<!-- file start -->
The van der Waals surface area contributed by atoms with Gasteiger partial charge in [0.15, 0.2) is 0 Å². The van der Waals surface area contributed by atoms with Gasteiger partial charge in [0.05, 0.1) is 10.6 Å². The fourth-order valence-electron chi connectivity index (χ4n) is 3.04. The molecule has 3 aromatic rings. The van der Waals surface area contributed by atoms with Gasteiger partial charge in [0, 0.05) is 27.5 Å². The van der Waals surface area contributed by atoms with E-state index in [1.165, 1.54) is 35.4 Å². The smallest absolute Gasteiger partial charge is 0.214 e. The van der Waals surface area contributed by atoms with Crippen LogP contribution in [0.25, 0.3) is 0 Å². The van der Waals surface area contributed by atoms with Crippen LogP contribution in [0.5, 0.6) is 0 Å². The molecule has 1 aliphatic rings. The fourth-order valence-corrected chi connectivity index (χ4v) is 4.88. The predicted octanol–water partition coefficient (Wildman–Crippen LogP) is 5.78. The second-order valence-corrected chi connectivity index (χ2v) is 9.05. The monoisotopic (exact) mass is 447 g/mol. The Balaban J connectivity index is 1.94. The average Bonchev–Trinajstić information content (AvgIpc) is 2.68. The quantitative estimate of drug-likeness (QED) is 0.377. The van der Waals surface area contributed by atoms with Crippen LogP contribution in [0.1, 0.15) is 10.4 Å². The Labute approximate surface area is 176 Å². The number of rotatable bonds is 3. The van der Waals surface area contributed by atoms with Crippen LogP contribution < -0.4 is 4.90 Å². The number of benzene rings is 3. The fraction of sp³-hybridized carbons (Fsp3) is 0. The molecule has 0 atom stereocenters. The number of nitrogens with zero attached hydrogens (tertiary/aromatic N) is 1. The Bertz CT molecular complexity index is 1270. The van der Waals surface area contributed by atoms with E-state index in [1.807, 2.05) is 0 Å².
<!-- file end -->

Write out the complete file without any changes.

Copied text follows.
The van der Waals surface area contributed by atoms with Gasteiger partial charge in [0.15, 0.2) is 0 Å². The van der Waals surface area contributed by atoms with Gasteiger partial charge in [0.05, 0.1) is 10.6 Å². The fourth-order valence-electron chi connectivity index (χ4n) is 3.04. The molecule has 3 aromatic rings. The van der Waals surface area contributed by atoms with Gasteiger partial charge in [0, 0.05) is 27.5 Å². The van der Waals surface area contributed by atoms with E-state index in [1.165, 1.54) is 35.4 Å². The smallest absolute Gasteiger partial charge is 0.214 e. The van der Waals surface area contributed by atoms with Crippen LogP contribution in [0.25, 0.3) is 0 Å². The van der Waals surface area contributed by atoms with Crippen LogP contribution in [0.5, 0.6) is 0 Å². The molecule has 1 aliphatic rings. The fourth-order valence-corrected chi connectivity index (χ4v) is 4.88. The predicted octanol–water partition coefficient (Wildman–Crippen LogP) is 5.78. The second-order valence-corrected chi connectivity index (χ2v) is 9.05. The monoisotopic (exact) mass is 447 g/mol. The Balaban J connectivity index is 1.94. The average Bonchev–Trinajstić information content (AvgIpc) is 2.68. The quantitative estimate of drug-likeness (QED) is 0.377. The van der Waals surface area contributed by atoms with Crippen LogP contribution in [0.1, 0.15) is 10.4 Å². The Labute approximate surface area is 176 Å². The number of rotatable bonds is 3. The van der Waals surface area contributed by atoms with Crippen LogP contribution < -0.4 is 4.90 Å². The number of benzene rings is 3. The fraction of sp³-hybridized carbons (Fsp3) is 0. The molecule has 0 atom stereocenters. The number of nitrogens with zero attached hydrogens (tertiary/aromatic N) is 1. The Bertz CT molecular complexity index is 1270. The van der Waals surface area contributed by atoms with E-state index in [1.807, 2.05) is 0 Å².